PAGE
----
08 September 2005 | Anusha Bradley
Schools are not getting value for money for their yearly £180 million spend on administration systems, according to a government agency.
The British Educational Communications and Technology Agency (Becta), which supports schools' strategic IT development, has recommended an overhaul of the procurement process and the introduction of a supplier accreditation system. One industry analyst estimated the approach could save £72 million a year.
Under the current system, staff use management information systems (MIS) to track data such as pupil grades and attendance.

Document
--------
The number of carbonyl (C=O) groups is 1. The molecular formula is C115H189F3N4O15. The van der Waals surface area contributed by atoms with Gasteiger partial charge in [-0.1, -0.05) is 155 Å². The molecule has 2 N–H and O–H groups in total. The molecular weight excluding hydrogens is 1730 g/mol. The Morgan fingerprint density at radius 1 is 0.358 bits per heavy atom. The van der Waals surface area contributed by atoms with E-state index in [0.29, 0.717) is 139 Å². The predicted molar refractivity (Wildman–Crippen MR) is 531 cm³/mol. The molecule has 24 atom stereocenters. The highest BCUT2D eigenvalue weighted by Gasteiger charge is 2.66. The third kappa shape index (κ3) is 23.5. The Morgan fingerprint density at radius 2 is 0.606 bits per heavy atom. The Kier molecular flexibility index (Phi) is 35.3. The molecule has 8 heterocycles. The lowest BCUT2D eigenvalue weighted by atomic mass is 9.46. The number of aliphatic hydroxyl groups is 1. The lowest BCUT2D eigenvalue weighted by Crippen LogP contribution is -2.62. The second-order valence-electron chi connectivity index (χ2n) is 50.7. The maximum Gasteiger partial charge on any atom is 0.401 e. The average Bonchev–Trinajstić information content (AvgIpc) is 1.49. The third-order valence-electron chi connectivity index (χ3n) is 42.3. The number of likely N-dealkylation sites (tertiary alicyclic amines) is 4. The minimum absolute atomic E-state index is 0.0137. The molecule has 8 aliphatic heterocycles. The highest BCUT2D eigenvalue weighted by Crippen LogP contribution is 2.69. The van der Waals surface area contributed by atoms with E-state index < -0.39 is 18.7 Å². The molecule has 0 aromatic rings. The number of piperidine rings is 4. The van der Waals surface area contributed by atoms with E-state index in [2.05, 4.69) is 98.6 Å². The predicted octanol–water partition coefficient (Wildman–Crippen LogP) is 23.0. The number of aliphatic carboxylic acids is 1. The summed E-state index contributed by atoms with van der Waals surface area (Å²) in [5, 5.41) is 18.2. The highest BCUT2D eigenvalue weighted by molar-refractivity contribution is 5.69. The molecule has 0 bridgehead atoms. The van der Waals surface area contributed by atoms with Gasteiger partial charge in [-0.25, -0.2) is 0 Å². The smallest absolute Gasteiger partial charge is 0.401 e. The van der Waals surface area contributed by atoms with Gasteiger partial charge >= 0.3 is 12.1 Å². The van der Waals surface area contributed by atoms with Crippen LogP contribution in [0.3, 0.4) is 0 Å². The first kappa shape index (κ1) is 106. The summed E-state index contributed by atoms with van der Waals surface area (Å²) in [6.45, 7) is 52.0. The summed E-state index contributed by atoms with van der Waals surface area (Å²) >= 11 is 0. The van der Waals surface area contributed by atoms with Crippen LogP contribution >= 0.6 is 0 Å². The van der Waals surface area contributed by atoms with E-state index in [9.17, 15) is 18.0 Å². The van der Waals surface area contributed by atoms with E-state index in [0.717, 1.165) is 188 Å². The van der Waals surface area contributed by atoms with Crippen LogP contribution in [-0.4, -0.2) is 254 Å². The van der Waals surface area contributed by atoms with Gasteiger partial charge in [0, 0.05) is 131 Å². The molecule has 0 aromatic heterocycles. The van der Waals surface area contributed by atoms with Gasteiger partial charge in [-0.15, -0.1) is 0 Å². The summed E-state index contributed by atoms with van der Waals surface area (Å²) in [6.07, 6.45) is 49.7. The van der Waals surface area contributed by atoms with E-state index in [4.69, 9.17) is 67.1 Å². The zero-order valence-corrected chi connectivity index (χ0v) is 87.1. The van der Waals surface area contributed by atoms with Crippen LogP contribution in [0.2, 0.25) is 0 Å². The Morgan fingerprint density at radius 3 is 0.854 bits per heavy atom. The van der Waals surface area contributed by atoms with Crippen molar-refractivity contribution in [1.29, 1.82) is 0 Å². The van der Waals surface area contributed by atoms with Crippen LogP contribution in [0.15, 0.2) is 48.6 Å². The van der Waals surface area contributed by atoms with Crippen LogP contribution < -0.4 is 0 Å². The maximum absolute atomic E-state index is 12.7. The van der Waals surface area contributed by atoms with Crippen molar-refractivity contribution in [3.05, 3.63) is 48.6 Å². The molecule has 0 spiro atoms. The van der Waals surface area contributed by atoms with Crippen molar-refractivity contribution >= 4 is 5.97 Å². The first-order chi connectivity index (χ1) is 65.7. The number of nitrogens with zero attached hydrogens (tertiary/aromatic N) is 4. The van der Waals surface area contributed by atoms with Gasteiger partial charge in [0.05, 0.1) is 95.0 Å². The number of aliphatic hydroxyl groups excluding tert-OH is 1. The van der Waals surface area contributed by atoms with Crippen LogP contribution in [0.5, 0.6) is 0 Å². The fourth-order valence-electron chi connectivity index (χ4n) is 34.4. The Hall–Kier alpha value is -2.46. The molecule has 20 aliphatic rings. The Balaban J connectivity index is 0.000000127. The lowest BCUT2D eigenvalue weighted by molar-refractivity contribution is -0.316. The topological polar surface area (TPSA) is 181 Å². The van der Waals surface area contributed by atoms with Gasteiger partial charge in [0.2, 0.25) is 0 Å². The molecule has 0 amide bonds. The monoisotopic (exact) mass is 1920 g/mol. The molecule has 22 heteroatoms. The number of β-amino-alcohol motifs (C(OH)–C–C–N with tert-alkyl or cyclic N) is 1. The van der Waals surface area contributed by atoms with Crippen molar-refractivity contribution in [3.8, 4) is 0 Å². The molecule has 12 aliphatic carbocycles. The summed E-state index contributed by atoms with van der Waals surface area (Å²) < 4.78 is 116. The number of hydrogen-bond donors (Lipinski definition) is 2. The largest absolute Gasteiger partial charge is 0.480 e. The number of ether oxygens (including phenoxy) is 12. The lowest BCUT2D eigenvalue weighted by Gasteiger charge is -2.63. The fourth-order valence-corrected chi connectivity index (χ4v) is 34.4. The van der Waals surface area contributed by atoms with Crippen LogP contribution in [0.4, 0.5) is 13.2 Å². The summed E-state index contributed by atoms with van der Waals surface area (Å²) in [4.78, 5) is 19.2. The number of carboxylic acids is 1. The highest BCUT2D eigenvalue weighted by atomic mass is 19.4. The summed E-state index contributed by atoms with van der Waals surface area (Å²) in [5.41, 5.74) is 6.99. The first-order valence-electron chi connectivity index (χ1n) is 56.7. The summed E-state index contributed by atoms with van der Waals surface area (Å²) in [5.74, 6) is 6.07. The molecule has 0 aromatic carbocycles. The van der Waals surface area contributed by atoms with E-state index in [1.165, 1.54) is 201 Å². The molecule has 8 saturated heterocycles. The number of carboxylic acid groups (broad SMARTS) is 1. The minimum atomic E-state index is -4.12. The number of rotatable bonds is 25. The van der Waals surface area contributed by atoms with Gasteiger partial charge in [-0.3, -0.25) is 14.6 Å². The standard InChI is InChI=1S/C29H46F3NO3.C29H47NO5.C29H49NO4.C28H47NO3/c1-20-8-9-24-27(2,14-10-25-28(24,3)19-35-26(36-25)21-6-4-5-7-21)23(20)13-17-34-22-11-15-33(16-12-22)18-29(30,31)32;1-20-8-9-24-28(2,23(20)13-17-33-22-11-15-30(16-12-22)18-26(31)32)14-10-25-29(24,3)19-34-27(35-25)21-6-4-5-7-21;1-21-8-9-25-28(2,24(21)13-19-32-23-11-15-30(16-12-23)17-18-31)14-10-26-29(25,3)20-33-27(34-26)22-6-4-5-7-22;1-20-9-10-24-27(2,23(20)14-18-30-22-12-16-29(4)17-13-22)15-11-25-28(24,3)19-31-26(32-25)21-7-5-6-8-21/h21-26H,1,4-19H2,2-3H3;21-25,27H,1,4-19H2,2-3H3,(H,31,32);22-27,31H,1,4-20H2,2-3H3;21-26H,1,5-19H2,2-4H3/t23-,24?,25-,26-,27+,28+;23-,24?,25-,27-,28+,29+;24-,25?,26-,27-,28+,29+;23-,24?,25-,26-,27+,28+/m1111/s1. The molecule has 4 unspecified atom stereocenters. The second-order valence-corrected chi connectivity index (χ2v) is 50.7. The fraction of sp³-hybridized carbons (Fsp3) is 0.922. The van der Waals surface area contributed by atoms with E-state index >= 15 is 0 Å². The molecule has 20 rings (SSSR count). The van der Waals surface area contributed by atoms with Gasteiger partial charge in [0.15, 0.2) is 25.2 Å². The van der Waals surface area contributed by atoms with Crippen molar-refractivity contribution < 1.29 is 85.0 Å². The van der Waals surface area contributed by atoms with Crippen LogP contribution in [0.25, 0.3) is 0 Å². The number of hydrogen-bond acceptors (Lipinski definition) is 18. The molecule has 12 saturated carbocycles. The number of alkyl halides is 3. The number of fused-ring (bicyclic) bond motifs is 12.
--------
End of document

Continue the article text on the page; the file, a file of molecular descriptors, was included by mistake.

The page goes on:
But in School Management Information Systems and Value for Money, published last month, Becta says lack of choice and competition are "considerable impediments" to value for money.
Capita Education Services dominates 80 per cent of the market, and the report claims many of its systems are incompatible with other suppliers' products. It also claims that Capita has increased licensing fees by 300 per cent in the past three years.
A Capita Group spokeswoman said the report contained a number of "significant inaccuracies", and added that licensing fees have increased by 66 per cent in the past three years.
"We fully support greater interoperability of these systems and we are keen to work with Becta and the Department for Education and Skills to identify the most cost-effective route forward," she added.